Programming Lego(r) Ev3 My Blocks: Teaching Concepts and Preparing for Fll(r) Competition
Program Lego(R) My Blocks to accurately perform navigation functions on competition mats, such as moving forward and backward quickly and precisely, turning, following walls, and following lines. This book features extensive illustrations help to bring each step and concept to life so that you can easily follow along.
You'll start by moving your creations forward and backward accurate distances while maintaining directional accuracy. You'll then build My Blocks to turn left and right at precise angles. After that you're creations will be ready to find, follow, and otherwise use lines on the mat to improve navigation accuracy. Finally, you'll delve into using game board border walls to navigate and advanced topics, such as handoffs at speed and accelerating/decelerating to enable higher speed while maintaining navigation accuracy.
This book addresses EV3 programming in the specific context of FLL(R) competition. With Programming Lego(R) EV3 My Blocks, you will be game-ready to manage the season, prepare for competition, and compete
What You'll Learn
- Construct and use My Blocks to improve robot performance in the FLL(R) Robot Game
- Develop basic programming skills, including feedback, troubleshooting techniques, and unit conversion
- Comment programs appropriately to note errors and consistency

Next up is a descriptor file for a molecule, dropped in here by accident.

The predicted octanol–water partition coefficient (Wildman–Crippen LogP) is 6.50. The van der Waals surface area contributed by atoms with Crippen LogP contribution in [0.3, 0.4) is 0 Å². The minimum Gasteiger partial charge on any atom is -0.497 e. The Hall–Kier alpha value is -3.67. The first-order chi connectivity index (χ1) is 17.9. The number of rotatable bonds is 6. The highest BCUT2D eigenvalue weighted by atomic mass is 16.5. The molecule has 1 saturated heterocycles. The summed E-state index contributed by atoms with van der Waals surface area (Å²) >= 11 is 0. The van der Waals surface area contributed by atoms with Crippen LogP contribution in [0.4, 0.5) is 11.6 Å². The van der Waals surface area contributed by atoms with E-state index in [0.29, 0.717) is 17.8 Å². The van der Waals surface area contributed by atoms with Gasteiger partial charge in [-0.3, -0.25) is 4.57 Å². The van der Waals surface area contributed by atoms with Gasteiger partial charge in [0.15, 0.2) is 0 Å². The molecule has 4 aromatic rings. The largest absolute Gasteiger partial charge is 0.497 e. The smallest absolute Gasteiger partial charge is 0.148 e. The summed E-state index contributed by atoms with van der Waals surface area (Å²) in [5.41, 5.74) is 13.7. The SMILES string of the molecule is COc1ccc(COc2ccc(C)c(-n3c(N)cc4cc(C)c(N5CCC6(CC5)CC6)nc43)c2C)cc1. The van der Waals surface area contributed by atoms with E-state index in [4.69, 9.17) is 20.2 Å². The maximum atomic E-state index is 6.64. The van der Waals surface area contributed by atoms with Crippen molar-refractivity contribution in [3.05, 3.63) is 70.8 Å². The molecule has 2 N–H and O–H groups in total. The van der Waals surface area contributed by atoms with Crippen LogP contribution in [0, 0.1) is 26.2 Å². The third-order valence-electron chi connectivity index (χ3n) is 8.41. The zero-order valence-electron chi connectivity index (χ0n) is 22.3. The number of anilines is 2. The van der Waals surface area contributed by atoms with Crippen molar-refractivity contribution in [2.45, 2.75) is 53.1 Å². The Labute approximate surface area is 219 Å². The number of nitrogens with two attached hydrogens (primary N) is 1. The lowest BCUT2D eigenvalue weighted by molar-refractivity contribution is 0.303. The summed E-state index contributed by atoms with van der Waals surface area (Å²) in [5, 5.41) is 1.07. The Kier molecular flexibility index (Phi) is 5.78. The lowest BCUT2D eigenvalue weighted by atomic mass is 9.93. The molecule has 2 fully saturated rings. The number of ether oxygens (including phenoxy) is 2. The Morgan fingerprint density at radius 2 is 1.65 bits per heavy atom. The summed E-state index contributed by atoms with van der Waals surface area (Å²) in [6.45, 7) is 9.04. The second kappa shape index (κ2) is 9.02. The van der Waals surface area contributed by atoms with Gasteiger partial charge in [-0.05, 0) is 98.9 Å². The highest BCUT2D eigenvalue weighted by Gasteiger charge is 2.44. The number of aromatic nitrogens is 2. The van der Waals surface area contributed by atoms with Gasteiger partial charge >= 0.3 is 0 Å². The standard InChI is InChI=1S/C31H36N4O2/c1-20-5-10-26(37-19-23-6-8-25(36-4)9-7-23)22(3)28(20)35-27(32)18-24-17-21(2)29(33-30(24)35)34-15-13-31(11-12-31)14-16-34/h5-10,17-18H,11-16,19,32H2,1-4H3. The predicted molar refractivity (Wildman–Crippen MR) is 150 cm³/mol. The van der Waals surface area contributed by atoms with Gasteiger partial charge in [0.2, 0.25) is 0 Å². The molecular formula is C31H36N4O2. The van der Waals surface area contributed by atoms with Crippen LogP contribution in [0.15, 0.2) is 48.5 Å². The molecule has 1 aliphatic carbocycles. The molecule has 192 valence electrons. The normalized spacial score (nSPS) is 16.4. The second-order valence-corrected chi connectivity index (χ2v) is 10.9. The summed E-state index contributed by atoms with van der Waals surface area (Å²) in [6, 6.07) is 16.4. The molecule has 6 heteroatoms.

Who This Book Is For
The book is targeted at the many FLL(R) coaches, mentors, and students who need help with programming the EV3, as well as the students they coach. A secondary audience is teachers who want to use the EV3 to teach programming concepts.
About the Author
Gene L. Harding is an associate professor of Electrical and Computer Engineering Technology at Purdue University, where he has taught since 2003. He has three years of industrial experience with Agilent Technologies, 28 years of combined active and reserve service in the United States Air Force, holds an MSEE from Rose-Hulman Institute of Technology, and is a licensed professional engineer. He has coached FLL teams for 5 years in a highly competitive region, and has gone to the state tournament four of those years. Recently, his team placed second in the state out of 52 teams and qualified for the international tournament at Legoland, where his team placed third in the Robot Game out of 72 teams from all over the world.